Always remember that stains must go through a certain process to work properly. First, the surface must be porous enough for the stain to break the surface and get inside. The second is penetration, where the stain migrates into the surface paste of the concrete. The third is reaction and/or adhesion. This is the ability of the stain to react with cement-based material to develop its color.

Missing or reducing any of these three steps slows down or even stops the process, resulting in poor stain color development. Whenever I troubleshoot a stain issue, I always look at porosity, penetration and adhesion/reaction. (Similar process can be noted for dyes and sealers, too.)

Back to the original question

In regard to fixing this stained floor, start by cleaning off the residue from the first staining attempt. Then prepare the surface by sanding with a walk-behind and pad. Or, you can lightly etch with a diluted phosphoric acid detergent.

Once complete, stain the floor and consider using brooms to work the stain into the concrete. This promotes better penetration and reaction.  Lastly, properly neutralize and clean the floor to get it ready for the sealer.

I strongly recommend sampling this process to dial in the right steps. This will ensure you obtain the results you desire.


Acid stained problems after rubber mat was placed
Photo courtesy of Concrete Decor reader

Questions from Readers

Question

I had my floors screeded and acid stained 1 year ago. It looked great initially but now I’m noticing air pockets where it looks like the stain and sealer are separating from the concrete. Additionally, there are dark acid-smelling wet spots underneath some newly placed floormats. I’ve also noticed areas that have turned white. It looks like small bubbles or gasses may still be coming off. Should I be concerned about fumes? What could cause this? My concrete guy doesn’t seem to know.

Answer from Concrete Decor

Thanks for sharing your project concerns with Concrete Decor.

Regarding the acidic smell, was the concrete neutralized after the acid-staining application? In other words, did your contractor wash or scrub it with a mixture of baking soda and water and then rinse thoroughly? If not, the concrete will maintain a high pH level until you do this. It can also be responsible for the sealer delamination you’re seeing.

We don’t recommend placing a nonbreathable mat on this type of surface. Not seeing the surrounding space, you may have moisture below the slab. When you lay a rubber mat onto your concrete surface, temperature changes can cause sweating (moisture hydration). The moisture will wick its way up through the concrete and lift your sealer off the concrete. Moisture is very powerful when it wants to go somewhere.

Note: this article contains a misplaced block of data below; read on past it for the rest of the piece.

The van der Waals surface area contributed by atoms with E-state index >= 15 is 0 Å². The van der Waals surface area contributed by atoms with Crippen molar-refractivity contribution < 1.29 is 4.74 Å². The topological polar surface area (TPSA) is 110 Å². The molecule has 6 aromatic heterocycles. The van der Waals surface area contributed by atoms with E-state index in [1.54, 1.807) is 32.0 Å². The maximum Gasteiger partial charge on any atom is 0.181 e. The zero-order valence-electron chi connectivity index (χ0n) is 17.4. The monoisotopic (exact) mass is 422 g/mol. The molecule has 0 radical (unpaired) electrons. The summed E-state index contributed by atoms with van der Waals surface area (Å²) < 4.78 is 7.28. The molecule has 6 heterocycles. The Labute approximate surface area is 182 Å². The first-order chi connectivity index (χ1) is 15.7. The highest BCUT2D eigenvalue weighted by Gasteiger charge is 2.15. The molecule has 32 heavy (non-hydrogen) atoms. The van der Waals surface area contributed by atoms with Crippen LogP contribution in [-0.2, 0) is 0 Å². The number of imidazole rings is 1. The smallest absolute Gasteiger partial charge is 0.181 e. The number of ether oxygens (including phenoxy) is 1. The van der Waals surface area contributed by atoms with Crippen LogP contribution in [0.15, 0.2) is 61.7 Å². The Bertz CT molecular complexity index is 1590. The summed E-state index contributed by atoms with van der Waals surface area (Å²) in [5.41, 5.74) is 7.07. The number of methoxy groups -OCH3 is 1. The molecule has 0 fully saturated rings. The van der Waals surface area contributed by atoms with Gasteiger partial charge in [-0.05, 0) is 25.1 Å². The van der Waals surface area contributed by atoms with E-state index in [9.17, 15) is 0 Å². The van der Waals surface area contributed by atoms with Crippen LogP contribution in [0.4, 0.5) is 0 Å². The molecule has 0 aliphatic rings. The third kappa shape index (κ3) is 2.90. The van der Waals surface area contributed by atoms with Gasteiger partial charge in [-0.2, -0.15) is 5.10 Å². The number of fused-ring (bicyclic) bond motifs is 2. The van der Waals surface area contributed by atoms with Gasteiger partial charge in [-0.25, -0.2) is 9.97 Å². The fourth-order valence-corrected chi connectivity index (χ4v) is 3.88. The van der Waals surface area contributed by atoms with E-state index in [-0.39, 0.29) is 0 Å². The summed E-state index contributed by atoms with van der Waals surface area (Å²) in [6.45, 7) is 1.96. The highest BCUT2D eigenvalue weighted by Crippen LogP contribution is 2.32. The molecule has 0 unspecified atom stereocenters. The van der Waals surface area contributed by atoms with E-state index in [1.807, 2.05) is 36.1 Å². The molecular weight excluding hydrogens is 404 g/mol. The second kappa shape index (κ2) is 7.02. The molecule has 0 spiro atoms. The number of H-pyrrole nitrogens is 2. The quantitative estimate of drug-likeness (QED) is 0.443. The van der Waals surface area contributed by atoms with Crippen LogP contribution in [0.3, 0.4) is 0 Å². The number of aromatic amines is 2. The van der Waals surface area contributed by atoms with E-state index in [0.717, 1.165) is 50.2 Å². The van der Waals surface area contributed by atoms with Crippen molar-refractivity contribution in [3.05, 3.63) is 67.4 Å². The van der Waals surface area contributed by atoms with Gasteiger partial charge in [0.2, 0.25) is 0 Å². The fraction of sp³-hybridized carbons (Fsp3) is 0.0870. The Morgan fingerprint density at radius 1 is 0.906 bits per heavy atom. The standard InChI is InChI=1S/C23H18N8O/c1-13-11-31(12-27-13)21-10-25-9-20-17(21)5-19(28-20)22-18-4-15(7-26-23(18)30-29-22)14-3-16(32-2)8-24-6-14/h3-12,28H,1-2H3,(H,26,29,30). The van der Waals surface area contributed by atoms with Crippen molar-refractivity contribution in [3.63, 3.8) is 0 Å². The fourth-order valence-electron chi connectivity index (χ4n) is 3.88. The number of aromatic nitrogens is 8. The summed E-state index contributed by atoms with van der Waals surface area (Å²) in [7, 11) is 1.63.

The coating applied to your concrete is also important to note. This can help with prescribing the proper remedy.

Question

I prepped my floor with a light mixture of etch and clean. While applying the stain, it didn’t seem to fizz. I then used a floor buffer to scrub off the residue and sucked it up with a shop vac. Then, I put on a second application of stain (which also didn’t seem to fizz). After an hour, the floor remains wet. I’m wondering, should I use TSP to clean the floor with a scrub brush and put on another coat? I tested a spot in a different area prior to staining and it became fizzy right away. My guess is the area that I tested it on wasn’t hard troweled because it’s in a closet (on the same slab though).

Answer from Concrete Decor
What you’re most likely running into is a surface where the concrete is (like you said) “hard troweled.” However, there may be more here than meets the eye. It may be possible that the floor was also treated with a densifier at the time of installation. Do you know how old the slab is?
If a densifier/sealer hasn’t been applied, you may just need to open up the concrete’s surface so your ‘reactive’ acid stain has cement it can react with. We offer a product known as the Profiler. You need to wear a chemical respirator when applying this product, especially in an indoor space. However, the product won’t burn you and, because it’s in a gel form, it only affects the surface. You can also wash it to the sewer without any hazard to plants or animal life.
  • Apply the Profiler.
  • Let it sit for 10 to 15 minutes. (not in direct sunlight)
  • Agitate it with a broom or brush on a pole.
  • Scrape it all up with a broad knife or squeegee. Discard it in the trash.
  • Water down the affected area and scrub lightly again .
  • Remove dirty water with wet/dry vacuum.
  • Allow to dry and your surface should be ready to stain.
Remember if you’re using a reactive stain you MUST neutralize the surface before applying a sealer or top coat.